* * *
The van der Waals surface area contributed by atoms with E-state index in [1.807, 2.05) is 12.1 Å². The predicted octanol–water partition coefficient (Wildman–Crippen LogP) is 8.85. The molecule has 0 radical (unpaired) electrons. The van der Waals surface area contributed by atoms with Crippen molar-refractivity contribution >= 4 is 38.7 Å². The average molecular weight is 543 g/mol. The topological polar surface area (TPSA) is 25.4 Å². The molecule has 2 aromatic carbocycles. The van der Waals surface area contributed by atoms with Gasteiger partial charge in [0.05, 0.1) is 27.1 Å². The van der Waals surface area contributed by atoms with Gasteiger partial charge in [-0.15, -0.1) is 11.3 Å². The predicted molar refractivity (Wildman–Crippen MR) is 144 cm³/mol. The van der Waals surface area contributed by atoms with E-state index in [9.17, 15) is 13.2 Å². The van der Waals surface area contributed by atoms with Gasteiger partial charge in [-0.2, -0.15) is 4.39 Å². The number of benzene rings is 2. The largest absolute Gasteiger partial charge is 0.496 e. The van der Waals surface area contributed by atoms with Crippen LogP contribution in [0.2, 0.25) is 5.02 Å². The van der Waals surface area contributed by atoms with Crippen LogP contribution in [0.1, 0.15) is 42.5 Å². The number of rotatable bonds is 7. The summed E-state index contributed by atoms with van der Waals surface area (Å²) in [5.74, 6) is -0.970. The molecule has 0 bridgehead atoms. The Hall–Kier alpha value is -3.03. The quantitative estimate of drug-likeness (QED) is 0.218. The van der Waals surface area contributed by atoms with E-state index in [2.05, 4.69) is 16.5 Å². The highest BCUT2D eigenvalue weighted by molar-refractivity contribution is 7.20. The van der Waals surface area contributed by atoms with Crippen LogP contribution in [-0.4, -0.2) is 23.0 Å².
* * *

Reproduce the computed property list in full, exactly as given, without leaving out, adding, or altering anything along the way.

The van der Waals surface area contributed by atoms with E-state index in [1.807, 2.05) is 12.1 Å². The predicted octanol–water partition coefficient (Wildman–Crippen LogP) is 8.85. The molecule has 0 radical (unpaired) electrons. The van der Waals surface area contributed by atoms with Crippen molar-refractivity contribution >= 4 is 38.7 Å². The average molecular weight is 543 g/mol. The topological polar surface area (TPSA) is 25.4 Å². The molecule has 2 aromatic carbocycles. The van der Waals surface area contributed by atoms with Gasteiger partial charge in [0.05, 0.1) is 27.1 Å². The van der Waals surface area contributed by atoms with Gasteiger partial charge in [-0.15, -0.1) is 11.3 Å². The predicted molar refractivity (Wildman–Crippen MR) is 144 cm³/mol. The van der Waals surface area contributed by atoms with E-state index in [9.17, 15) is 13.2 Å². The van der Waals surface area contributed by atoms with Gasteiger partial charge in [-0.2, -0.15) is 4.39 Å². The number of benzene rings is 2. The largest absolute Gasteiger partial charge is 0.496 e. The van der Waals surface area contributed by atoms with Crippen LogP contribution in [0.2, 0.25) is 5.02 Å². The van der Waals surface area contributed by atoms with Crippen LogP contribution in [0.1, 0.15) is 42.5 Å². The number of rotatable bonds is 7. The summed E-state index contributed by atoms with van der Waals surface area (Å²) in [5.74, 6) is -0.970. The molecule has 0 bridgehead atoms. The Hall–Kier alpha value is -3.03. The quantitative estimate of drug-likeness (QED) is 0.218. The van der Waals surface area contributed by atoms with E-state index in [2.05, 4.69) is 16.5 Å². The highest BCUT2D eigenvalue weighted by molar-refractivity contribution is 7.20. The van der Waals surface area contributed by atoms with Crippen LogP contribution in [-0.4, -0.2) is 23.0 Å².